To make the article better, you should have told us more about the "optimized environments, developer tools and staging environments". For instance, even if you would have mentioned a single WordPress hosting type optimization that a host is offering, it would have added some substance to the article.


Hi @skunkbad - we've got a few more pieces on hosting in the pipeline, building on this one. We're definitely going to be covering the topics you mention. Thanks for the suggestions and feedback! smile


@skunkbad Thanks for the feedback. This article really was meant to be a high level overview due to space constraints and because I wanted to make it applicable to a larger audience.

I agree with your points however. If you would like, feel free to shoot me a note via the contact form at CharlesCosta.net and I'll see if I can do some content around your suggestions.

As @ChrisBurgess mentioned - Sitepoint has a bit more content in the pipe on a variety of technical topics also so definitely stay tuned!


@shahmnd As strange as it sounds, iPage is owned by the same parent company as Hostgator - Endurance International Group (EIG). If you Google EIG you'll see that they don't necessarily have a stellar reputation in their space.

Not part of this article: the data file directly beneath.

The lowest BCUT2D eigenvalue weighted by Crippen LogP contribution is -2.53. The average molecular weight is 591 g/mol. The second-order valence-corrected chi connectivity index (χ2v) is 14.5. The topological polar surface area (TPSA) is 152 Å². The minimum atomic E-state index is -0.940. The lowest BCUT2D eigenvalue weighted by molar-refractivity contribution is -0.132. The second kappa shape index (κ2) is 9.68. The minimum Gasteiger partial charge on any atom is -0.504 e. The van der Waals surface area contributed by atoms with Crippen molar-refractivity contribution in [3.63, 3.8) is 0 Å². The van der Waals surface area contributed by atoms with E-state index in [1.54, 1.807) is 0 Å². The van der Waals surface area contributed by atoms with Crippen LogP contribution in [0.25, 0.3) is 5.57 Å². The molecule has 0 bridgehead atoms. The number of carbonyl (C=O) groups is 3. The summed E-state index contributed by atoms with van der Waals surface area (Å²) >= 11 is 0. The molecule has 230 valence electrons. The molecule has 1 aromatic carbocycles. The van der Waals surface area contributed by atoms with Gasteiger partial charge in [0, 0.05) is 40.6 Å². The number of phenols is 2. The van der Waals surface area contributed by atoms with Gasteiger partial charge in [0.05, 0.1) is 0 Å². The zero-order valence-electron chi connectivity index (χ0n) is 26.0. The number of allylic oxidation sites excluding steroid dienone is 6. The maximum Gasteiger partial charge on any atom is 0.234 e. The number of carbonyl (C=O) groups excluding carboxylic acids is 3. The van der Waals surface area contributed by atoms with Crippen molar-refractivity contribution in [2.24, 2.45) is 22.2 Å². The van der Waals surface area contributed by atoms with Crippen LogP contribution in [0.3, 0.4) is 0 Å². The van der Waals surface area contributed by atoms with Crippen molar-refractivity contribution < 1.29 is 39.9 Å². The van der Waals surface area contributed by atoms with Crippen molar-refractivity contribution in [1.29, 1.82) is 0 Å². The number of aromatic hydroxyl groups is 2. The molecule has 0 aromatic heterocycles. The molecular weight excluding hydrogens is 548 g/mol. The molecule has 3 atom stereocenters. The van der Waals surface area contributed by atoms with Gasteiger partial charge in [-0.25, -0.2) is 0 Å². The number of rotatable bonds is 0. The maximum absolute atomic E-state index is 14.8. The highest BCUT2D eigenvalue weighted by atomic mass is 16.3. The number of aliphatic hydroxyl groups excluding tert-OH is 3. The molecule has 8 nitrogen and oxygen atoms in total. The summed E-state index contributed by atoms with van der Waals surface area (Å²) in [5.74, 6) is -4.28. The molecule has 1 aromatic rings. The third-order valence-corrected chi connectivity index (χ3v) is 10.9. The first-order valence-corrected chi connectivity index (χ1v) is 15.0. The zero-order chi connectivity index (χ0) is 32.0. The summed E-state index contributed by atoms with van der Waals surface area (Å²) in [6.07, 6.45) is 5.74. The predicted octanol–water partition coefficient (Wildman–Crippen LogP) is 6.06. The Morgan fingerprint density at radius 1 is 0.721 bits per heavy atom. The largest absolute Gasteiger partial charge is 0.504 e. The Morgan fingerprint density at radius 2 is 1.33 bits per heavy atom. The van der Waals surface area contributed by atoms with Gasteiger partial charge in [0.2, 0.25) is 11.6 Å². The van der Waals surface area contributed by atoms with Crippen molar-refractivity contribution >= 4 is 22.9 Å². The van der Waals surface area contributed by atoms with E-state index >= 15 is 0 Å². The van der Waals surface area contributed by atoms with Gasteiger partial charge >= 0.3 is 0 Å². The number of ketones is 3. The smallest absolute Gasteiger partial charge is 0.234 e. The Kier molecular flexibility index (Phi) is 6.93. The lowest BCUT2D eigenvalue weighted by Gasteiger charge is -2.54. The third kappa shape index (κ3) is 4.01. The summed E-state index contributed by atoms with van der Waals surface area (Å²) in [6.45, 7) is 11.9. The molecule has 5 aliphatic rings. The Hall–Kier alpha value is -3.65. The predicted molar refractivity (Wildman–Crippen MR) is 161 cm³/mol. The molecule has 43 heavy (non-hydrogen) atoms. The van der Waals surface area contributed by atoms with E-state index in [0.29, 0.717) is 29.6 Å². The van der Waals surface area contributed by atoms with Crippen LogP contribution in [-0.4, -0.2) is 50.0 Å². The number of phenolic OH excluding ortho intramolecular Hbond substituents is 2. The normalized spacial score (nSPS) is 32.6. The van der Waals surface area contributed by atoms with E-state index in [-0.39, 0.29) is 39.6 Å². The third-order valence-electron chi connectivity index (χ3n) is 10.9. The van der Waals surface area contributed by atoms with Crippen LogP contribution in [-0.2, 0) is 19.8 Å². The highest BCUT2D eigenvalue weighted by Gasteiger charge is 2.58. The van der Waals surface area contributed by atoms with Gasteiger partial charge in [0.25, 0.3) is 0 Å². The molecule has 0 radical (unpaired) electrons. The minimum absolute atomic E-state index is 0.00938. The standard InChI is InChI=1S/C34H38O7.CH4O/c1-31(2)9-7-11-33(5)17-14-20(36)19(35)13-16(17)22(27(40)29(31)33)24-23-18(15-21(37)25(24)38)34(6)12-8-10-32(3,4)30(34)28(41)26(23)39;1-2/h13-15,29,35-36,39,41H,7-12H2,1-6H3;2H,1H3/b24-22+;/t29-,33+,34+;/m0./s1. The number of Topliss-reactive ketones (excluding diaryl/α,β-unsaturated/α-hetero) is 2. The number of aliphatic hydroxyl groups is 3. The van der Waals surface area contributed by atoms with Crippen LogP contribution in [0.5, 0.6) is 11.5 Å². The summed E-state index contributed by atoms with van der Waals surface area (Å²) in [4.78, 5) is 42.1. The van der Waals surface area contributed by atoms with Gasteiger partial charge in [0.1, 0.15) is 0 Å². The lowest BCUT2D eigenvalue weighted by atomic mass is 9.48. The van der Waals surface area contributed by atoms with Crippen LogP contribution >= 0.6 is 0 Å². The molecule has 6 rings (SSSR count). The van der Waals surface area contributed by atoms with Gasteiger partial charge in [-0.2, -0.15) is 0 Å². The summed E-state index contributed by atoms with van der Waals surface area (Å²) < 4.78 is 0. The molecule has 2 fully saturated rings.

Going back to your point about market prices, in the hosting space it's quite common for a large parent company to spin off smaller brands to capture more of the market and make it so that when customers switch hosts due to satisfaction issues, they end up going with another property of the parent company.

As far as VPS service goes - I personally have been using KnownHost for around two years now and they are amazing. Namecheap also offers excellent hosting at affordable prices.

Keep in mind that pricing should not be the only factor in your decision to choose a host. You need to evaluate the quality of service also. Unfortunately this can involve some legwork and trial and error.


This article is pretty funny in the face of SitePoint's email from this morning, but two days later:

"Hey there,

This is not an April Fool's joke!

We've organized a year's worth of premium hosting for you at a never-before-seen price of $3.50/month with Bluehost.

This SitePoint-only offer also comes with a year's membership to Learnable, where you can access all of our books and web development courses for free.

We think that's pretty cool. All you have to do is sign up with Bluehost on our exclusive page to get started."

It reminds me of this: http://reviewsignal.com/blog/2015/03/31/drupal-and-wordpress-have-sold-us-out/

We know articles on SitePoint are written by third parties and do not necessarily reflect the opinion of SitePoint itself, but it's hard to ignore the similarities between WordPress.org's recommended hosts and the monies SP would have received to send an email on BlueHost's behalf. In the Advanced WordPress circle of groups BH is generally regarded as an inferior host to many, many others in the same space.


Ansel Taft